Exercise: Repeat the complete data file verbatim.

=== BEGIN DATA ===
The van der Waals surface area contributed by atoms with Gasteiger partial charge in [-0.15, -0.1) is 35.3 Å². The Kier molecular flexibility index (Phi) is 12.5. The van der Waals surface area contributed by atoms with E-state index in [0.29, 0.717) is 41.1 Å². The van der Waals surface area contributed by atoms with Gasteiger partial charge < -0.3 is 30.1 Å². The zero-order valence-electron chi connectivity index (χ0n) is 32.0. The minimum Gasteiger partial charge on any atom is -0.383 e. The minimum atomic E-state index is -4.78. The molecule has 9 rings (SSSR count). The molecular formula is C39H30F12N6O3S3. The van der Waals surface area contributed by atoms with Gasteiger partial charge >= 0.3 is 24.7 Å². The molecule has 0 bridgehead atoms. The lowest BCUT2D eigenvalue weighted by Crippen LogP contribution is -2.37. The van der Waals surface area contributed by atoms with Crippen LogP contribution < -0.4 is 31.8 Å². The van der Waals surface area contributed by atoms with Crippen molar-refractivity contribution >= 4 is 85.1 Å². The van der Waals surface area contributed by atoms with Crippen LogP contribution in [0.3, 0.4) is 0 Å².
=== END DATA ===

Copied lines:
The van der Waals surface area contributed by atoms with Gasteiger partial charge in [-0.15, -0.1) is 35.3 Å². The Kier molecular flexibility index (Phi) is 12.5. The van der Waals surface area contributed by atoms with E-state index in [0.29, 0.717) is 41.1 Å². The van der Waals surface area contributed by atoms with Gasteiger partial charge < -0.3 is 30.1 Å². The zero-order valence-electron chi connectivity index (χ0n) is 32.0. The minimum Gasteiger partial charge on any atom is -0.383 e. The minimum atomic E-state index is -4.78. The molecule has 9 rings (SSSR count). The molecular formula is C39H30F12N6O3S3. The van der Waals surface area contributed by atoms with Gasteiger partial charge >= 0.3 is 24.7 Å². The molecule has 0 bridgehead atoms. The lowest BCUT2D eigenvalue weighted by Crippen LogP contribution is -2.37. The van der Waals surface area contributed by atoms with Crippen LogP contribution < -0.4 is 31.8 Å². The van der Waals surface area contributed by atoms with Crippen molar-refractivity contribution >= 4 is 85.1 Å². The van der Waals surface area contributed by atoms with Crippen LogP contribution in [0.3, 0.4) is 0 Å².